There are few more cherished nostrums in American life than the importance of equal opportunities. Unfortunately, one of them is the importance of summer vacation. It's a cheap way of doing something nice for teachers, but summer vacation is a disaster for poor children and their parents, creating massive avoidable inequities in life outcomes and seriously undereducating the population.
The country claims to take schooling seriously, but the school calendar says otherwise. There's no other public service that we would allow to just vanish for months at a time. To have no Army in February, no buses or subways in March, airports closed down for all of October, or the police vacationing en masse in December would be absurd. Schools, it turns out, matter a lot, too, and having them shut down all summer critically undermines them.
The entire issue tends to vanish from public debate, because the educated, affluent people who run the debate don't particularly suffer from it. Summer vacation costs money, but prosperous parents are happy to spend it on their kids. And of course there's the sentimentality factor. I'll always treasure tender thoughts of my beloved Camp Winnebago and would one day love to have the experience of picking up my kid from the very same camp I attended when I was young.
But these days, Camp Winnebago is charging $11,550 for a full eight-week session. No doubt more affordable options are out there, but the basic reality is that parents' ability to provide enriching summer activities for their children is going to be sharply constrained by income. Working-class single moms in urban neighborhoods - exactly the kind of parents whose kids tend to have the most problems in school - are put in a nearly impossible situation by summer vacation.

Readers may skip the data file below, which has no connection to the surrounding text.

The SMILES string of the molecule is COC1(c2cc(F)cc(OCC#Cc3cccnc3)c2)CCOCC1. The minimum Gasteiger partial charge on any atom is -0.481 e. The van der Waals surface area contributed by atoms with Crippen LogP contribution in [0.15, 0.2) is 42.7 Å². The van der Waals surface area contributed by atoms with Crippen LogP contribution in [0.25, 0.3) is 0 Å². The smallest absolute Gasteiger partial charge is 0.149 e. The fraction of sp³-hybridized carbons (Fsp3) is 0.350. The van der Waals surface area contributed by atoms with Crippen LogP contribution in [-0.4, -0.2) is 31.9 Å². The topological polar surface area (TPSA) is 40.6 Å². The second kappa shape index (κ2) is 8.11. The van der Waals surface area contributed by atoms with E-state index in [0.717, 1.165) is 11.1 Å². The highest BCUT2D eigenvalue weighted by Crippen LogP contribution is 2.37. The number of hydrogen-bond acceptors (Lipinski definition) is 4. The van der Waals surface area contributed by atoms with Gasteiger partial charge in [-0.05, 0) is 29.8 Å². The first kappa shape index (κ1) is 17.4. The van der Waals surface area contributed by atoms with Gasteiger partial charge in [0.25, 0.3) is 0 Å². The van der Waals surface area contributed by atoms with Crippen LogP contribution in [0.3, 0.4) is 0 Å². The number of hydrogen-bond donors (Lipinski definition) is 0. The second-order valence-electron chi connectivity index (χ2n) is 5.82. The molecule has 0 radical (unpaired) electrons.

The burden on parents is segmented by income, and the impact on children is as well. A 2011 RAND literature review concluded that the average student loses about one month's worth of schooling during a typical summer vacation, with the impact disproportionately concentrated among low-income students. "While all students lose some ground in mathematics over the summer," RAND concluded, "low-income students lose more ground in reading while their higher-income peers may even gain." Most distressingly, the impact is cumulative. Poor kids tend to start school behind their middle-class peers, and then they fall further behind each and every summer, giving teachers and principals essentially no chance of closing the gap during the school year. Karl Alexander, Doris Entwisle, and Linda Steffel Olson of Johns Hopkins University have research from Baltimore indicating that a majority of the achievement gap between high- and low-socioeconomic-status students can be attributed to differences in summer learning loss.
It's not clear whether Baltimore's results apply to the nation, but it's shocking that impacts of this scale exist anywhere. Even worse, for many poor kids, subsidized school lunches on which they depend for sustenance essentially vanish during the summer months, leaving them both undertaught and underfed.
The contrast between America's rhetorical obsession with the bad educational outcomes of poor children and its blase attitude toward summer vacation is striking. Conservatives have spent years pounding the point that a lack of money is not the problem in American public education. While it's true that there's much more to quality schools than money, the existence of summer vacation is a huge barrier to equal opportunity, and the barrier to year-round schooling is clearly financial.
You'd need to install air conditioners, and you'd have to pay utility bills. You'd need to pay teachers and school staff more. But the gains would be obvious. We could save a bunch of money by letting all the criminals out of jail for the summer months or randomly eliminate seventh grade, but that would be ridiculous. The mere fact that summer vacation is a long-standing tradition doesn't make it any less ridiculous. School is important. It should happen all year round.
Matthew Yglesias, author of "The Rent Is Too Damn High," is Slate's economics correspondent.